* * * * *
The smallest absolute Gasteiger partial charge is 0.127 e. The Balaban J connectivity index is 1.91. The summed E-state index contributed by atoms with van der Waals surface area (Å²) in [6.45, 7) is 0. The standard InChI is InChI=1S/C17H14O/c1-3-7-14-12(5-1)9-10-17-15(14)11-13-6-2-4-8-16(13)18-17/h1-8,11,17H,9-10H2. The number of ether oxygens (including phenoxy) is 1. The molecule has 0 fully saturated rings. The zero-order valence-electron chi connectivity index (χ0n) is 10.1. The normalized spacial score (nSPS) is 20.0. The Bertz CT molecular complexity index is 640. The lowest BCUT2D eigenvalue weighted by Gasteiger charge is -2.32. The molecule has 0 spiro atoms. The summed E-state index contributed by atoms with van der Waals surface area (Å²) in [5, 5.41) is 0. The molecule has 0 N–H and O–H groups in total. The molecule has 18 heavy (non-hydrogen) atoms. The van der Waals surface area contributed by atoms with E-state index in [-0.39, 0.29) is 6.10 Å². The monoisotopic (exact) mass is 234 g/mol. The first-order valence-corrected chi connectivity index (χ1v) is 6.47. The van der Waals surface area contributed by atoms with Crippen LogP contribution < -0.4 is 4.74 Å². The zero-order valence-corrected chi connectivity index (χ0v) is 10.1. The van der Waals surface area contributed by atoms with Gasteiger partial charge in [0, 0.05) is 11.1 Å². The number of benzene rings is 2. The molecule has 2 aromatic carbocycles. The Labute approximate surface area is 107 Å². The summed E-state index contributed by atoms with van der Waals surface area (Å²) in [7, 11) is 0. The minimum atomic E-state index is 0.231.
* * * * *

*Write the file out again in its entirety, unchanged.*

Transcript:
The smallest absolute Gasteiger partial charge is 0.127 e. The Balaban J connectivity index is 1.91. The summed E-state index contributed by atoms with van der Waals surface area (Å²) in [6.45, 7) is 0. The standard InChI is InChI=1S/C17H14O/c1-3-7-14-12(5-1)9-10-17-15(14)11-13-6-2-4-8-16(13)18-17/h1-8,11,17H,9-10H2. The number of ether oxygens (including phenoxy) is 1. The molecule has 0 fully saturated rings. The zero-order valence-electron chi connectivity index (χ0n) is 10.1. The normalized spacial score (nSPS) is 20.0. The Bertz CT molecular complexity index is 640. The lowest BCUT2D eigenvalue weighted by Gasteiger charge is -2.32. The molecule has 0 spiro atoms. The summed E-state index contributed by atoms with van der Waals surface area (Å²) in [5, 5.41) is 0. The molecule has 0 N–H and O–H groups in total. The molecule has 18 heavy (non-hydrogen) atoms. The van der Waals surface area contributed by atoms with E-state index in [-0.39, 0.29) is 6.10 Å². The monoisotopic (exact) mass is 234 g/mol. The first-order valence-corrected chi connectivity index (χ1v) is 6.47. The van der Waals surface area contributed by atoms with Crippen LogP contribution < -0.4 is 4.74 Å². The zero-order valence-corrected chi connectivity index (χ0v) is 10.1. The van der Waals surface area contributed by atoms with Gasteiger partial charge in [0, 0.05) is 11.1 Å². The number of benzene rings is 2. The molecule has 2 aromatic carbocycles. The Labute approximate surface area is 107 Å². The summed E-state index contributed by atoms with van der Waals surface area (Å²) in [7, 11) is 0. The minimum atomic E-state index is 0.231.